Context-aware Synthesis for Video Frame Interpolation
Simon Niklaus and Feng Liu
Computer Science Department
Portland State University
Abstract

Video frame interpolation algorithms typically estimate optical flow or its variations and then use it to guide the synthesis of an intermediate frame between two consecutive original frames. To handle challenges like occlusion, bidirectional flow between the two input frames is often estimated and used to warp and blend the input frames. However, how to effectively blend the two warped frames still remains a challenging problem. This paper presents a context-aware synthesis approach that warps not only the input frames but also their pixel-wise contextual information and uses them to interpolate a high-quality intermediate frame. Specifically, we first use a pre-trained neural network to extract per-pixel contextual information for input frames. We then employ a state-of-the-art optical flow algorithm to estimate bidirectional flow between them and pre-warp both input frames and their context maps. Finally, unlike common approaches that blend the pre-warped frames, our method feeds them and their context maps to a video frame synthesis neural network to produce the interpolated frame in a context-aware fashion. Our neural network is fully convolutional and is trained end to end. Our experiments show that our method can handle challenging scenarios such as occlusion and large motion and outperforms representative state-of-the-art approaches.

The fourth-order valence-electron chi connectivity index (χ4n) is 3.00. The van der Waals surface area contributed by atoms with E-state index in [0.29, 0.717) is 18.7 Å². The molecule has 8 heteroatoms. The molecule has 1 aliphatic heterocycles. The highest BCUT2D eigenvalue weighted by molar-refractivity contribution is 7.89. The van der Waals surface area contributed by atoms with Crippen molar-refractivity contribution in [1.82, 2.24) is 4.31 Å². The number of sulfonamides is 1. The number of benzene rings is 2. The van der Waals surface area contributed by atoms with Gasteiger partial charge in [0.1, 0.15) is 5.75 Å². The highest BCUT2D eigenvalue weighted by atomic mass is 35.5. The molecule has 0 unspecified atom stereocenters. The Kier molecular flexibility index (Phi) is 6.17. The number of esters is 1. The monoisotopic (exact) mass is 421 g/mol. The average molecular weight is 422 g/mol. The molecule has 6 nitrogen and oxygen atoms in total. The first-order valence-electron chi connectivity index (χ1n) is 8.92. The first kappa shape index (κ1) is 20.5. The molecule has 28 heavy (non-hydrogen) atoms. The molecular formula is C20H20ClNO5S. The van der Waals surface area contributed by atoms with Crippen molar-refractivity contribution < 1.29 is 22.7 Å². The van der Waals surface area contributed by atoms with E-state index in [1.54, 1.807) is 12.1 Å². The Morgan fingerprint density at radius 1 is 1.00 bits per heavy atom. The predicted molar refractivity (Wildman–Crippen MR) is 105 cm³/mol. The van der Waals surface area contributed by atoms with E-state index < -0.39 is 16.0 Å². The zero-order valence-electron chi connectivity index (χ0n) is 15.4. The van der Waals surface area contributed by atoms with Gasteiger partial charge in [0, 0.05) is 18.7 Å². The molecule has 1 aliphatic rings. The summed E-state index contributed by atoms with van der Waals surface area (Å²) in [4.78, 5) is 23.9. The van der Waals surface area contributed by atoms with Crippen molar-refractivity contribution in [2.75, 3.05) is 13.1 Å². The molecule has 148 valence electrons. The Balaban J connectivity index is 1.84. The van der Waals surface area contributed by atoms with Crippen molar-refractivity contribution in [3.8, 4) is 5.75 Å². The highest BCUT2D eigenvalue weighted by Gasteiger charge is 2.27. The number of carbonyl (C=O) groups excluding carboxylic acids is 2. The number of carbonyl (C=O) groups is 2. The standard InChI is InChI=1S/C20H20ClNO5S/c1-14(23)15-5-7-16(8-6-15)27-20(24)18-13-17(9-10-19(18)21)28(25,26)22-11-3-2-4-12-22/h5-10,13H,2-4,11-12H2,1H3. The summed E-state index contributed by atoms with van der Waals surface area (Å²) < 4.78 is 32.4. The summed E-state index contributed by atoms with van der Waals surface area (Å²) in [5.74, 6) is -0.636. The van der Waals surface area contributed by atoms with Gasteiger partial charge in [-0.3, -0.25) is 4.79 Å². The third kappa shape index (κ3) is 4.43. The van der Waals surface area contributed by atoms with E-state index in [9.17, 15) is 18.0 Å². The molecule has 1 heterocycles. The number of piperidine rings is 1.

Paper
Simon Niklaus and Feng Liu. Context-aware Synthesis for Video Frame Interpolation
IEEE CVPR 2018. PDF  (Rank 1st in the relevant Middlebury benchmark)
Related Paper
Simon Niklaus, Long Mai, and Feng Liu. Video Frame Interpolation via Adaptive Separable Convolution
IEEE ICCV 2017. PDF  Project Website Code


Simon Niklaus
, Long Mai, and Feng Liu. Video Frame Interpolation via Adaptive Convolution
IEEE CVPR 2017. PDF  Project Website(spotlight)
Demo Video 
Search engine friendly content
Acknowledgment
The example of the busy alley is used with permission from John Power. All the other examples were from the DAVIS Challenge, the Middlebury Computer Vision Benchmark, the Blender Foundation, the KITTI Benchmark, DVF (from UCF101), and RMIT3D..